Reporter’s Notebook: When Finishing Isn’t Enough

The author on a slight incline

By Jeff Simms

It was mid-morning on the fourth day of the weeklong biking trip when I knew I had been defeated.

Until then I’d maintained a reasonably positive attitude. The June trip — 275 miles along the Blue Ridge Parkway through my home state of North Carolina and into Virginia — had been harder than any I’d done before.

I had expected that. For the last five years I’ve gone out each summer to challenge myself on two wheels. The first ride was in 2015, when a friend and I traveled the length of the Hudson River, from Battery Park in Lower Manhattan to its origin deep in the Adirondacks.

I started doing the rides because it felt like the wheels had fallen off my life. My wife had been battling cancer, which had consumed the preceding four years of our lives. (She’s healthy now.) I also needed space to get away from a dead-end job — not this one — and all the other noise of the world to think about what was important and how I want to spend my time on Earth.

Casey Kaufman and Jeff Simms in western North Carolina

This year, everything about the Parkway was challenging. There were lots of hills and it was hot and my bike was heavy with the weight of my camping gear on the back. But on Day Four, something set one grueling incline apart.

“We are completely free up here,” my riding partner, Casey Kaufman, one of my oldest friends, said to me early in the week. A seasoned cyclist, he was right at home on the Parkway’s up-and-down terrain, but with a day and a half to go, free wasn’t what I was feeling.

The expansive views that had motivated me to climb into the clouds (the elevations can top 5,000 feet) were missing. Instead, I was riding in a tunnel of dense, green vegetation. As I pedaled, my thighs burning, I felt trapped.

The Parkway is hard on long-distance bikers because there’s little food and drink if you’re not prepared. It’s not uncommon to ride for 30 miles or more without seeing an exit, so I had planned refueling stops carefully.

But — news flash! — the internet can be wrong. By the second day we’d coined a term — “Parkway’d” — for each time a restaurant was closed when the internet said it would be open. One time, the place didn’t even exist.

That morning we’d been Parkway’d out of breakfast, so we had 40 miles to ride before lunch. That was half my problem.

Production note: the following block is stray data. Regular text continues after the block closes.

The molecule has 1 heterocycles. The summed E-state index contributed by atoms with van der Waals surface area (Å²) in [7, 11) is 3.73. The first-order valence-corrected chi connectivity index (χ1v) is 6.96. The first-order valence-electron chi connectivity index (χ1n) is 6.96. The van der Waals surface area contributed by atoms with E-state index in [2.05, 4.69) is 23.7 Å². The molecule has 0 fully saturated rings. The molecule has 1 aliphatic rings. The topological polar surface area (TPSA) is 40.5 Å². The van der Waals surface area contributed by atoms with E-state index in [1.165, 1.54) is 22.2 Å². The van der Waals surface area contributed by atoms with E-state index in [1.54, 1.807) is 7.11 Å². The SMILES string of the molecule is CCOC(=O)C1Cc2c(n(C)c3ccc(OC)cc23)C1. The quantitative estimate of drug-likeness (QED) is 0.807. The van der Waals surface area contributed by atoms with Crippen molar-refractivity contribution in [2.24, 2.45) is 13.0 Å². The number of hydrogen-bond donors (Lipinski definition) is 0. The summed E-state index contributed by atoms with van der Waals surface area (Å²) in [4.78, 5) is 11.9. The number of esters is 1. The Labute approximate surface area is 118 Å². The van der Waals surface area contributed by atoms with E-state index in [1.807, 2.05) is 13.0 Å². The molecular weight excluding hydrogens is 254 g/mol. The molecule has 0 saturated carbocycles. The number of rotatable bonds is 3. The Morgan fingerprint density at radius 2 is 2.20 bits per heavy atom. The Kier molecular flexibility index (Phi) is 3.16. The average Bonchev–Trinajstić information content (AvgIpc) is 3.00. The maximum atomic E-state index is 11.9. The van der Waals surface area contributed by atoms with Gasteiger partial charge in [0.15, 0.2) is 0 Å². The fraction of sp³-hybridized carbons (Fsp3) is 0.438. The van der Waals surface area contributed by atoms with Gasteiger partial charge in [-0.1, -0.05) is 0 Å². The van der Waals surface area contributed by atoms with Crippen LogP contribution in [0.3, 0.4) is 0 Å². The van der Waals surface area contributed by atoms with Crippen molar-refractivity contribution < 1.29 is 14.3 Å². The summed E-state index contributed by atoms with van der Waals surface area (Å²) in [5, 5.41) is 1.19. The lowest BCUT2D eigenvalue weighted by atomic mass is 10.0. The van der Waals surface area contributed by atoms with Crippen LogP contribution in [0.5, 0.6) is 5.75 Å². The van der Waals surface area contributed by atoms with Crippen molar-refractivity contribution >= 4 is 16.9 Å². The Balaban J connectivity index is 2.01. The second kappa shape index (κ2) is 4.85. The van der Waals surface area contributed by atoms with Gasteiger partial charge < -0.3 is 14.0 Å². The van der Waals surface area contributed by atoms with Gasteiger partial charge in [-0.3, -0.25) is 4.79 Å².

The other half was the hills. The Parkway, which weaves for 469 miles through the Appalachian Mountains, is infamous — with bikers, at least — for its lack of flat surfaces. No matter where you are on the route, you’re either going up or you’re going down.

I’d anticipated that, too, and trained hard. I spent hours over the winter sweating on the stationary bikes at The Studio @ Beacon on Main Street. In May, my wife and a friend and I completed the Harryman Triathlon as a relay team at Harriman State Park. I was routinely knocking out 50- and 60-mile training rides and even pulled off a 100-miler, climbing Bear Mountain twice in a day.

The author on a slight incline

After all that, it was heartbreaking to realize I was still out of my league, although, in my defense, some of the Parkway’s climbs are 10 miles or more, and many are more than 5 miles. That’s like riding up Mount Beacon five times — and then doing it again. All day.

We’d ridden for three hours that Thursday morning when I broke down.

I stopped pedaling and, straddling my bike, unstrapped my helmet and dropped it on the road. As it bounced away, I put my elbows on the handlebars and my head in my hands. I felt like crying but didn’t have the strength. Instead, sweat dripped from my face like a leaky faucet.

I stayed there, hunched over, for 10 minutes, angry at myself for wanting to quit. “It never stops,” I said to myself. But what could I do? There was nowhere to go, so, grudgingly, I continued up the hill. When I caught up with Casey a few minutes later, all I could muster was, “I’m done.”

Mentally, I was. Realistically, I had 75 more miles to ride.

We finished the next day at the Parkway’s northern terminus in Front Royal, Virginia, although, after 286 miles, I felt deflated rather than inspired. It bothered me for weeks.

Since I’ve been home, thankfully, my focus has shifted to new challenges, such as my 7-year-old, who is learning to balance on two wheels. There’s no secret to learning to ride a bike, I told him, other than practicing. You’re going to fall, because everyone does, but it won’t hurt for long and if you get back up, you’ll be that much closer to riding.

As I prepare to leave for another ride next week (three more days in the Adirondacks), I realize I would do well to heed my own advice: Keep pedaling.

Back onto the saddle I climb.

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